The theme of our newsletter this month is preparing for the new year. And most people will spend the end of the year preparing their New Years resolutions.
It is also a good time to do the same thing for your business. And, for me, I believe it should follow the same rules that I apply to myself when creating my resolutions – make them realistic and achieveable.
So many times we set goals that have no chance of being realized. The same thing applies for setting business goals. For example, if you say you are going to increase sales by 10% are you prepared for that happening? Will the market provide for that growth? Are your existing customers going to buy more the next year?
In previous posts, I have said it is easier to go after existing customers than it is to get new ones. That means if you set goals like increased revenues of 10% you probably expect a large chunk of that to come from existing customers.
Therefore, that goal may not be realistic. Examples of realistic goals are
– streamlining your business processes (which could actually help increase sales)
– deciding on a new product line or service
– putting in place a customer life cycle that ensures you reach out more frequently
– develop some standard “how are you doing” emails to send out periodically
– clean out clutter from desks, file cabinets, and computer files you no longer need.
All of the above are achievable and will help streamline the business. I do the last item every single end of year. There is a certain satisfaction with throwing things away.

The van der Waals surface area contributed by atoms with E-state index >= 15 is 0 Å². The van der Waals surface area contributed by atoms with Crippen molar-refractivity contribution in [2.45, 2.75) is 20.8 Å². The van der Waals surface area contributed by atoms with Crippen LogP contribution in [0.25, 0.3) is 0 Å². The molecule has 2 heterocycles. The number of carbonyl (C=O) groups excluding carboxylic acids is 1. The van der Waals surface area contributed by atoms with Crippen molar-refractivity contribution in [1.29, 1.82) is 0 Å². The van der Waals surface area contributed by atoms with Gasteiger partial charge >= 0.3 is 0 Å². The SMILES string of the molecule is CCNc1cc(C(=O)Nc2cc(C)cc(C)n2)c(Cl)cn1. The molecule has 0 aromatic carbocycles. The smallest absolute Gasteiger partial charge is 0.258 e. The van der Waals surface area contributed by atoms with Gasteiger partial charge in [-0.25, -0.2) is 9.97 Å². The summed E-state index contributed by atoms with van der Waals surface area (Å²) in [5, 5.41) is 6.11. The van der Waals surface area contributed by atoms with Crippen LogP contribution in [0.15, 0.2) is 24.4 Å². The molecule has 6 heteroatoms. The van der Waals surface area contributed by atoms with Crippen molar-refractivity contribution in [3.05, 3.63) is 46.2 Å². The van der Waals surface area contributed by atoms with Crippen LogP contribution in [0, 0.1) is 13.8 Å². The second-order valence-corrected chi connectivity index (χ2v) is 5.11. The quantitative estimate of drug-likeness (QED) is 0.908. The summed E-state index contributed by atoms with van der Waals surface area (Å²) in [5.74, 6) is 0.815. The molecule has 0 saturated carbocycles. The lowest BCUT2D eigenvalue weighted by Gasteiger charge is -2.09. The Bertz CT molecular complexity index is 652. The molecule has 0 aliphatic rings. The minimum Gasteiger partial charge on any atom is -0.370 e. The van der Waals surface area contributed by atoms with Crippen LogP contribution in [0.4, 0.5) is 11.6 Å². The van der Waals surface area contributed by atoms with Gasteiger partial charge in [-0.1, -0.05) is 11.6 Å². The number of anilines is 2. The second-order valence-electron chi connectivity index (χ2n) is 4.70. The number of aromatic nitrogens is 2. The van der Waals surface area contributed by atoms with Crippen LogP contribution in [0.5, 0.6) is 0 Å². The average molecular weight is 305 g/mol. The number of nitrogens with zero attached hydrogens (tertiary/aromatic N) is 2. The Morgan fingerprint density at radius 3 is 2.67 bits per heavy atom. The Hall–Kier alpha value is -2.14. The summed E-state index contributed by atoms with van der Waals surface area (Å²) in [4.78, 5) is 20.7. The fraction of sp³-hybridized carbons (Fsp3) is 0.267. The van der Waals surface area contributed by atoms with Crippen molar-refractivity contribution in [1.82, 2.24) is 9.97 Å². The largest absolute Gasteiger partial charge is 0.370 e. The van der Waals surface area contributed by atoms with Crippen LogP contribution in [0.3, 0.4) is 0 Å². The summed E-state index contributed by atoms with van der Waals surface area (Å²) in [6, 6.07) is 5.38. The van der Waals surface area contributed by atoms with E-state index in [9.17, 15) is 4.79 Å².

Any goals or action items are good in improving business. Sticking to them is the hard part. Then, once you have accomplished them, first, pat yourself on the back, and then go back and measure the results.
In order to measure the results you will have to look at what currently happens in your business. Setting goals without knowing the current state of affairs is like driving blind.
If you have a CRM in use, go back and get reports of activities. Were certain times of the day more productive in landing a sale. Are customers buying more of a certain item – if so why. If they are not buying some products, do you still want to sell them? Do you have cities, counties, states where you do not have a presence? That could then become a goal for the new year – branch out to new areas.
The CRM has useful information to help guide you to developing a good set of goals and business resolutions. Your accounting system has them as well. Consider looking at Excel to pull in the CRM data and the accounting data and match them up. Are your prospecting calls landing the sales. It’s amazing how comparing the two sets of data can show you data you probably were not aware of.
Simple steps. Easy goals. Good results. And that will lead to a happy New Business Year.
If you are interested in seeing what we have done for other customers generating the type of Excel report I mentioned above, contact us at email@example.com. We’d be glad to help you reach those achievable and realistic goals.